A recent Nesta study looks into the role of innovation in international development. Innovation is increasingly seen as integral part to the process of development. This is a good thing, according to Nesta. The industry that faces many challenges and criticisms desperately needs reanimation. Why does innovation matter for reinventing international development?
Traditionally, development was seen as involving only the last part of the innovation process. The industry would adopt ideas that had been born and proven elsewhere. This was inspired by unilinear theories of social development.
Geoff Mulgan, CEO of Nesta, explains: “Development traditionally is all about adopting the best available methods. A great deal of the daily reality of development in a town in Sumatra or a city in Tanzania could be understood in these terms. And this perspective now looks radically incomplete.”
Beyond the usual suspects
What naturally follows is this insight: if innovation matters and is no longer a monopoly of the rich world, attention has to turn to how it can best be supported. One of Nesta’s roles has been to help the development world use and adapt tools and ideas of this kind, and to adopt insights from beyond the ranks of the usual suspects.
The best innovators are often the best adopters, and vice versa. Both require a flexible mindset that’s hungry to learn, experiment, and tinker. “Adoption works best when it’s allied to the capacity to adapt and create, whether the focus is on siege machines and irrigation methods, or mobile phones and solar power,” Geoff Mulgan emphasizes.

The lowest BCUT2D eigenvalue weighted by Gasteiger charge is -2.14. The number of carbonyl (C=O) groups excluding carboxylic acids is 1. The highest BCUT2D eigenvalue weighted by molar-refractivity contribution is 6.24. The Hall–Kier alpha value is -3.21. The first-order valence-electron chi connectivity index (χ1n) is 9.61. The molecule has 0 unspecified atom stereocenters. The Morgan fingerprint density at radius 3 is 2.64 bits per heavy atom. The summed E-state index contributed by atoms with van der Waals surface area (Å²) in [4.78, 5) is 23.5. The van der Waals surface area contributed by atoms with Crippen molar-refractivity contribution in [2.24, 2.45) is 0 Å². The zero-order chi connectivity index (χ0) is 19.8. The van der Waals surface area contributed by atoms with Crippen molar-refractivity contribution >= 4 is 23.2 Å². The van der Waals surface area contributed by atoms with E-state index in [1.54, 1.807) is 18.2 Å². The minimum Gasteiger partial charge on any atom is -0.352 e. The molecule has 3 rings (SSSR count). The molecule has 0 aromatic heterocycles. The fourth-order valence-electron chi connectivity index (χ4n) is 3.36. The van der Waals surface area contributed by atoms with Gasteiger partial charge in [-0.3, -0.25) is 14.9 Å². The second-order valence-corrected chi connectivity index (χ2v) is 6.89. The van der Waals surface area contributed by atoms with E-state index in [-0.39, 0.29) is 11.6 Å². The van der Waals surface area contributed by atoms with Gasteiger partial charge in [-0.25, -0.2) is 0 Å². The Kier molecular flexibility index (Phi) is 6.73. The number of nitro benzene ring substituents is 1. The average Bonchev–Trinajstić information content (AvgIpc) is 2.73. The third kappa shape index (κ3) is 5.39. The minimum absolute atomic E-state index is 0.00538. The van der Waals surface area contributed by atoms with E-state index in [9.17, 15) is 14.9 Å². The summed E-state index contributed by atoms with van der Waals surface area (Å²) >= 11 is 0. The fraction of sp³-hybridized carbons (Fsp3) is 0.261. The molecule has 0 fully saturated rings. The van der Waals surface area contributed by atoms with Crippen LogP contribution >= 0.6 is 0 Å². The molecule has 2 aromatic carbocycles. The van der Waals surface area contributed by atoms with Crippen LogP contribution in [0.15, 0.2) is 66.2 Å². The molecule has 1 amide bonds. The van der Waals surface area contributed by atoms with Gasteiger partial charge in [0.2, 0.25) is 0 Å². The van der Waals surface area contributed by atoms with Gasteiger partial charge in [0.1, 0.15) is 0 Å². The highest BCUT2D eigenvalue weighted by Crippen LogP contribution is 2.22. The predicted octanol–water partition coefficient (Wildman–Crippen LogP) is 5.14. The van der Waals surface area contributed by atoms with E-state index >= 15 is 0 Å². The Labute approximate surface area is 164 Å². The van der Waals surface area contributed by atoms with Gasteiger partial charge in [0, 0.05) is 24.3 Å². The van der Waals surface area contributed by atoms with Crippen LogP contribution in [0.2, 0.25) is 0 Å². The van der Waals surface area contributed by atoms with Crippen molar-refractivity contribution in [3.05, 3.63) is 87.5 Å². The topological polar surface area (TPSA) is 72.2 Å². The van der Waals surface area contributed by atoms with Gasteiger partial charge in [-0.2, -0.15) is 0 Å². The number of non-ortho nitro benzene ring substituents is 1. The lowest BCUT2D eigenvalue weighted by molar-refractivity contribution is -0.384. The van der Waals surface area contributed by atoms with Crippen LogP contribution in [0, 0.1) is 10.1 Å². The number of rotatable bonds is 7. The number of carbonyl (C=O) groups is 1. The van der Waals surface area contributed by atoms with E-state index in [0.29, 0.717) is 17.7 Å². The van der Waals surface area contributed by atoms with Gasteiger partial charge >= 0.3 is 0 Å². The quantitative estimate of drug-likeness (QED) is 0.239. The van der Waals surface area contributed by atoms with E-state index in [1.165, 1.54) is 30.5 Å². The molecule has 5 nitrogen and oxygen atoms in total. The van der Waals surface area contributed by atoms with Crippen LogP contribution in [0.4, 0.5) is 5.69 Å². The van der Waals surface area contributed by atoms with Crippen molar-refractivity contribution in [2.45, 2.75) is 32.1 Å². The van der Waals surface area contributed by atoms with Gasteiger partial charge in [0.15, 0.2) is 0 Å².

Hypes and fads
It is too soon to claim a coherent, systematic new model of development. But there are some common themes. “The general ethos is one of open innovation, opening up questions and challenges to all-comers, rather than directing resources purely to elite universities or established research centers. There’s an emphasis on people power, and democracy, in its widest sense.”
“Innovation is a field that’s all too prone to hype and fads. What’s newest is certainly not always best,” Geoff Mulgan is eager to stress. “But without systematic and deliberate innovation, any field is bound to stagnate and to miss out on opportunities.”
Reinventing international development
The interpretation of development as innovation is simple, but challenging. “Yes, the world of development should be adopting and adapting tools or innovation to reshape its own practice. This includes new ways of organizing finance, evidence, data, and citizen inputs. But the ultimate prize is to see development itself in a new way, as a form of individual and collective freedom that’s manifest in the ability to create and spread useful new knowledge.”
The experiences, insights and practical advice from more than 20 leading practitioners in innovation for international development form the basis of Nesta’s report, titled “Innovation for International Development: Navigating the paths and pitfalls“. It offers a helpful introduction for those who are new to innovation in development, as well as insights and advice for experienced practitioners.